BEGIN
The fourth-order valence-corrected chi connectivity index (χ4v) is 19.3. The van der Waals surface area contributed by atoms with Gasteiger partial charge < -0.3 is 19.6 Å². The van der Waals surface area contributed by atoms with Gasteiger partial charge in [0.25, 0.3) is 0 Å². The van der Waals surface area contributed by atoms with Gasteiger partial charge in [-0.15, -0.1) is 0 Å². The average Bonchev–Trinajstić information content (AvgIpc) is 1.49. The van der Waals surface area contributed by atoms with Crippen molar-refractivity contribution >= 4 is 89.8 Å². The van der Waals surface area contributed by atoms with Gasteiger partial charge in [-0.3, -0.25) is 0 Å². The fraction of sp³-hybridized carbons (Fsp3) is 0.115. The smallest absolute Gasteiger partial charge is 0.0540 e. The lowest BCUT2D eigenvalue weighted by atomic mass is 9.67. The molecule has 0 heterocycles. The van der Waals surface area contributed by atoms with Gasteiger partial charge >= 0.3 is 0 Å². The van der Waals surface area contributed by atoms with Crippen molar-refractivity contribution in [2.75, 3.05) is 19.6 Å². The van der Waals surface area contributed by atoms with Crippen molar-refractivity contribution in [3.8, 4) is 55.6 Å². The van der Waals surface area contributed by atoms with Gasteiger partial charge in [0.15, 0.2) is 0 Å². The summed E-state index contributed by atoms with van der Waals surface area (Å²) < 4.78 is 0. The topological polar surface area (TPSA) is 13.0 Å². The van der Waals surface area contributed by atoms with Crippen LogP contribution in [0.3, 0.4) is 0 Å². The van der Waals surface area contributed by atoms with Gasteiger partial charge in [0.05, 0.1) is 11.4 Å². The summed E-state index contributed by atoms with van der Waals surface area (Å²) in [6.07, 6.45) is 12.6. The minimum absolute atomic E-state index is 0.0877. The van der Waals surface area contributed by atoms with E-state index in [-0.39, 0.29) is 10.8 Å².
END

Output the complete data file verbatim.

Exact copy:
The fourth-order valence-corrected chi connectivity index (χ4v) is 19.3. The van der Waals surface area contributed by atoms with Gasteiger partial charge < -0.3 is 19.6 Å². The van der Waals surface area contributed by atoms with Gasteiger partial charge in [0.25, 0.3) is 0 Å². The van der Waals surface area contributed by atoms with Gasteiger partial charge in [-0.15, -0.1) is 0 Å². The average Bonchev–Trinajstić information content (AvgIpc) is 1.49. The van der Waals surface area contributed by atoms with Crippen molar-refractivity contribution >= 4 is 89.8 Å². The van der Waals surface area contributed by atoms with Gasteiger partial charge in [-0.3, -0.25) is 0 Å². The fraction of sp³-hybridized carbons (Fsp3) is 0.115. The smallest absolute Gasteiger partial charge is 0.0540 e. The lowest BCUT2D eigenvalue weighted by atomic mass is 9.67. The molecule has 0 heterocycles. The van der Waals surface area contributed by atoms with Gasteiger partial charge >= 0.3 is 0 Å². The van der Waals surface area contributed by atoms with Crippen molar-refractivity contribution in [2.75, 3.05) is 19.6 Å². The van der Waals surface area contributed by atoms with Crippen molar-refractivity contribution in [3.8, 4) is 55.6 Å². The van der Waals surface area contributed by atoms with Gasteiger partial charge in [0.15, 0.2) is 0 Å². The summed E-state index contributed by atoms with van der Waals surface area (Å²) < 4.78 is 0. The topological polar surface area (TPSA) is 13.0 Å². The van der Waals surface area contributed by atoms with Crippen LogP contribution in [0.3, 0.4) is 0 Å². The van der Waals surface area contributed by atoms with Gasteiger partial charge in [0.05, 0.1) is 11.4 Å². The summed E-state index contributed by atoms with van der Waals surface area (Å²) in [6.07, 6.45) is 12.6. The minimum absolute atomic E-state index is 0.0877. The van der Waals surface area contributed by atoms with E-state index in [-0.39, 0.29) is 10.8 Å².